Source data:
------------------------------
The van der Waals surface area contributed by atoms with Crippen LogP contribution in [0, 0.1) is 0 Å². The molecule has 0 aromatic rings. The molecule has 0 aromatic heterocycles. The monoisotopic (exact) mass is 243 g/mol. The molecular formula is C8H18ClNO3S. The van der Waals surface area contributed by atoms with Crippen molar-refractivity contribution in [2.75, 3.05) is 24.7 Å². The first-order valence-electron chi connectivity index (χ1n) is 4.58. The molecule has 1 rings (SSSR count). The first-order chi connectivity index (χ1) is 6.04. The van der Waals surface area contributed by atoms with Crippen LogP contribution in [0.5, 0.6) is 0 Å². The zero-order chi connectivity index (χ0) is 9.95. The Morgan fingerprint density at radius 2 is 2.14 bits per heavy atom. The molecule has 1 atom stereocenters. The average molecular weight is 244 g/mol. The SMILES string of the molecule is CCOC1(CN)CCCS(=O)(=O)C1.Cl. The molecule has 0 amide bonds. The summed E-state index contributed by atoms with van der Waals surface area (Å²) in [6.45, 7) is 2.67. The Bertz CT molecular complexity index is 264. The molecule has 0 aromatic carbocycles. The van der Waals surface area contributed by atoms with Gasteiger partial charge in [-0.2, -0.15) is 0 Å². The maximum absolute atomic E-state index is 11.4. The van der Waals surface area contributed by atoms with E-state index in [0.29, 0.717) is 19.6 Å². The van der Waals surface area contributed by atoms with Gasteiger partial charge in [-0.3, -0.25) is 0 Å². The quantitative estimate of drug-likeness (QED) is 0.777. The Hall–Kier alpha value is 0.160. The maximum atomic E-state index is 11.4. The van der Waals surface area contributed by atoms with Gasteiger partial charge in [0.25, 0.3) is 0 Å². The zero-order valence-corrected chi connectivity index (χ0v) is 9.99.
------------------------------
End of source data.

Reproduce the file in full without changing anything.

The van der Waals surface area contributed by atoms with Crippen LogP contribution in [0, 0.1) is 0 Å². The molecule has 0 aromatic rings. The molecule has 0 aromatic heterocycles. The monoisotopic (exact) mass is 243 g/mol. The molecular formula is C8H18ClNO3S. The van der Waals surface area contributed by atoms with Crippen molar-refractivity contribution in [2.75, 3.05) is 24.7 Å². The first-order valence-electron chi connectivity index (χ1n) is 4.58. The molecule has 1 rings (SSSR count). The first-order chi connectivity index (χ1) is 6.04. The van der Waals surface area contributed by atoms with Crippen LogP contribution in [0.5, 0.6) is 0 Å². The zero-order chi connectivity index (χ0) is 9.95. The Morgan fingerprint density at radius 2 is 2.14 bits per heavy atom. The molecule has 1 atom stereocenters. The average molecular weight is 244 g/mol. The SMILES string of the molecule is CCOC1(CN)CCCS(=O)(=O)C1.Cl. The molecule has 0 amide bonds. The summed E-state index contributed by atoms with van der Waals surface area (Å²) in [6.45, 7) is 2.67. The Bertz CT molecular complexity index is 264. The molecule has 0 aromatic carbocycles. The van der Waals surface area contributed by atoms with Gasteiger partial charge in [-0.2, -0.15) is 0 Å². The maximum absolute atomic E-state index is 11.4. The van der Waals surface area contributed by atoms with E-state index in [0.29, 0.717) is 19.6 Å². The van der Waals surface area contributed by atoms with Gasteiger partial charge in [-0.3, -0.25) is 0 Å². The quantitative estimate of drug-likeness (QED) is 0.777. The Hall–Kier alpha value is 0.160. The maximum atomic E-state index is 11.4. The van der Waals surface area contributed by atoms with Gasteiger partial charge in [0.25, 0.3) is 0 Å². The zero-order valence-corrected chi connectivity index (χ0v) is 9.99.